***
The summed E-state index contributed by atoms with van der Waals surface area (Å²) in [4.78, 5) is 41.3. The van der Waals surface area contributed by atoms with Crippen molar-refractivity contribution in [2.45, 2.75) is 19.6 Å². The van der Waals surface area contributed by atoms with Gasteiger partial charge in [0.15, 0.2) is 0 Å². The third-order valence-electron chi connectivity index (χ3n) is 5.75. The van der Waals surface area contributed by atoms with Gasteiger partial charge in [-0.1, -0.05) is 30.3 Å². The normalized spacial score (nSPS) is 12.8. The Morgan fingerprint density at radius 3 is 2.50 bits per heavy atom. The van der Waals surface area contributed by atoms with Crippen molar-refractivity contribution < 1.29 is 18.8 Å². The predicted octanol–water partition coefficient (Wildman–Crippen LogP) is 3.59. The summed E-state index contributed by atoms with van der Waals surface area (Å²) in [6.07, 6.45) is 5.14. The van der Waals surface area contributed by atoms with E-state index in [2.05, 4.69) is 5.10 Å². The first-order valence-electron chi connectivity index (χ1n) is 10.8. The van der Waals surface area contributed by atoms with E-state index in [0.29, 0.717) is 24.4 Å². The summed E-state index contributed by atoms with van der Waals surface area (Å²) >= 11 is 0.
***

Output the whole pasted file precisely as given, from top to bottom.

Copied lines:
The summed E-state index contributed by atoms with van der Waals surface area (Å²) in [4.78, 5) is 41.3. The van der Waals surface area contributed by atoms with Crippen molar-refractivity contribution in [2.45, 2.75) is 19.6 Å². The van der Waals surface area contributed by atoms with Gasteiger partial charge in [0.15, 0.2) is 0 Å². The third-order valence-electron chi connectivity index (χ3n) is 5.75. The van der Waals surface area contributed by atoms with Gasteiger partial charge in [-0.1, -0.05) is 30.3 Å². The normalized spacial score (nSPS) is 12.8. The Morgan fingerprint density at radius 3 is 2.50 bits per heavy atom. The van der Waals surface area contributed by atoms with Crippen molar-refractivity contribution < 1.29 is 18.8 Å². The predicted octanol–water partition coefficient (Wildman–Crippen LogP) is 3.59. The summed E-state index contributed by atoms with van der Waals surface area (Å²) in [6.07, 6.45) is 5.14. The van der Waals surface area contributed by atoms with E-state index in [2.05, 4.69) is 5.10 Å². The first-order valence-electron chi connectivity index (χ1n) is 10.8. The van der Waals surface area contributed by atoms with E-state index in [0.29, 0.717) is 24.4 Å². The summed E-state index contributed by atoms with van der Waals surface area (Å²) >= 11 is 0.